Conway: Let's face it -- Trump lost in 2020

Conway: Let's face it -- Trump lost in 2020
AP Photo/Andrew Harnik

It’s not the Conway you’d expect, either, although Kellyanne Conway has a few things to say about her husband George in her new biography as well. In her new memoir Here’s the Deal, Donald Trump’s former campaign manager and staunch MAGA loyalist lowers the boom on the 2020 election — while shifting the blame more to his advisers. “The team had failed on November 3,” Politico quotes Conway’s memoir, “and they failed again afterward”:


“Despite the mountains of money Trump had raised, his team simply failed to get the job done. A job that was doable and had a clear path, if followed,” Kellyanne Conway writes in her memoir, “Here’s the Deal.” “Rather than accepting responsibility for the loss, they played along and lent full-throated encouragement (privately, not on TV) when Trump kept insisting he won.”

“The team had failed on November 3, and they failed again afterward. By not confronting the candidate with the grim reality of his situation, that the proof had not surfaced to support the claims, they denied him the evidence he sought and the respect he was due. Instead supplicant after sycophant after showman genuflected in front of the Resolute Desk and promised the president goods they could not deliver.” …

“Stuck in a parallel universe, many Trump supporters deluded themselves into thinking that somehow the president would remain in office or be reinstated once gone. Trump was more shocked to lose in 2020, I think, than he was to win in 2016,” Conway writes, although she adds that questioning the election results or “partisan activists” doesn’t make you the “QAnon Shaman.”

Only in the deepest MAGA circles will this shock anyone. Conway herself tried to prepare Trump supporters for the loss in early December 2020, as Politico reminds its readers today. She told Amanda Becker at The 19th that the vote counts looked firm for Joe Biden:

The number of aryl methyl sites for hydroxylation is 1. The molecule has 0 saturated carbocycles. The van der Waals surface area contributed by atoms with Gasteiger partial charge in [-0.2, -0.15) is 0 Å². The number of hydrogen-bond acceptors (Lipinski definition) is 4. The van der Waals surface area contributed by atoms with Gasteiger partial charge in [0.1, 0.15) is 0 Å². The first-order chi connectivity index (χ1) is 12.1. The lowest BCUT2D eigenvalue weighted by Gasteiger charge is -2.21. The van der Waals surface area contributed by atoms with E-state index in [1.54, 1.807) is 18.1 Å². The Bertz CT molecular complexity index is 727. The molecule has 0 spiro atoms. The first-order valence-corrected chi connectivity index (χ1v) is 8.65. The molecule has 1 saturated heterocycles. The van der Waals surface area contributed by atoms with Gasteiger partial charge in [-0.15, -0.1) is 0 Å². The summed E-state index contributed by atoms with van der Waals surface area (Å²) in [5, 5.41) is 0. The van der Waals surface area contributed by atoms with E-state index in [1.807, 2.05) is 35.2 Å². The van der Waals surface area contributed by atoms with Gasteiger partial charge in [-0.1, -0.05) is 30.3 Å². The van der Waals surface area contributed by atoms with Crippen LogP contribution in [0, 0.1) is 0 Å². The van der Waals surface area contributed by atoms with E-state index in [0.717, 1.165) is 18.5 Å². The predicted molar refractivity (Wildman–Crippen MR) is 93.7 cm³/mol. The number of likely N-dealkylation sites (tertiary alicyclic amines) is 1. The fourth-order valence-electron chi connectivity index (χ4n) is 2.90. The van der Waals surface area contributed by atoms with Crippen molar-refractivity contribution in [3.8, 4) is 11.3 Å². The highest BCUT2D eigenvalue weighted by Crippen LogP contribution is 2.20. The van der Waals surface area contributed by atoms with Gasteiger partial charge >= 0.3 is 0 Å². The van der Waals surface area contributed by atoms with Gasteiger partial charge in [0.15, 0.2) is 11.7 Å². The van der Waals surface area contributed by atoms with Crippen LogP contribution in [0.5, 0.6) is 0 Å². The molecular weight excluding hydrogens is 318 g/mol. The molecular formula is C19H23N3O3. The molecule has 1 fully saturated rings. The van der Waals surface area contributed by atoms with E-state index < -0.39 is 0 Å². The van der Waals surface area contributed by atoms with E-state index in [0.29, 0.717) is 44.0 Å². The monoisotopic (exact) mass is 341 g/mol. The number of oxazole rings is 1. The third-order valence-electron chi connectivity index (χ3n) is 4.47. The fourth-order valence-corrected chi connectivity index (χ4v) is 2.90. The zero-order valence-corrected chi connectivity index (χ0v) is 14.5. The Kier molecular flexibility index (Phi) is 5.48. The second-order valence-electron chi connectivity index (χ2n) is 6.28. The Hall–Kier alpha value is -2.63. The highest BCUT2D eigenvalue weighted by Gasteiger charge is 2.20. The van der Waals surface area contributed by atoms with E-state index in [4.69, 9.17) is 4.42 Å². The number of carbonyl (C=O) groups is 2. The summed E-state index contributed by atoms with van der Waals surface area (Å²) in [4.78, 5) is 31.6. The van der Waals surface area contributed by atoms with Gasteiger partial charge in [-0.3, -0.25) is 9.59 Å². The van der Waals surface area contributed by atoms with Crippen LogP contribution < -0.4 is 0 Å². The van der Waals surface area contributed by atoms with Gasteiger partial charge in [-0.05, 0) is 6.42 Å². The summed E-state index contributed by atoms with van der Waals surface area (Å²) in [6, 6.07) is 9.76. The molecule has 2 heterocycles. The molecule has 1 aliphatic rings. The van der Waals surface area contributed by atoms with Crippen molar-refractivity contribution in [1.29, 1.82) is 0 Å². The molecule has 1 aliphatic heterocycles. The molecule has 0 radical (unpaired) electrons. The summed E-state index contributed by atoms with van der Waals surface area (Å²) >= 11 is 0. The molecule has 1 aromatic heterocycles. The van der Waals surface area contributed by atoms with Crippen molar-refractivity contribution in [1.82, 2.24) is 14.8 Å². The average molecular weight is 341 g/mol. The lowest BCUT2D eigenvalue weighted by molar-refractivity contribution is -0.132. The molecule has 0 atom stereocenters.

“The president wants to exhaust all of his legal avenues, as he has made clear many times. His team is doing that, and that is his right,” Conway said in an interview with The 19th’s Washington correspondent, Amanda Becker, that aired Friday. “If you look at the vote totals in the Electoral College tally, it looks like Joe Biden and Kamala Harris will prevail. I assume the electors will certify that and it will be official. We, as a nation, will move forward, because we always do.”

According to the new memoir, she tried to do the same with Trump before that, but writes that Trump got convinced by the supplicants that he could get the results overturned:

“I may have been the first person Donald Trump trusted in his inner circle who told him that he had come up short this time,” Conway writes.

Conway may be entirely genuine in her approach on this topic, but it reads as an attempt to scapegoat others on Trump’s behalf over the post-election meltdown. It seems difficult to believe that Trump needed much convincing from the sycophants, supplicants, and showmen to go all in on Stop the Steal. Conway must want to do a balancing act of telling the truth without angering her former boss and mentor too much, perhaps out of loyalty but also perhaps out of a fear of crossing him too publicly and losing her MAGA standing. Better to slough off the blame for the disastrous post-election reaction onto the Mike Lindells, Lin Woods, and Sidney Powells than to remind readers where the buck actually stops.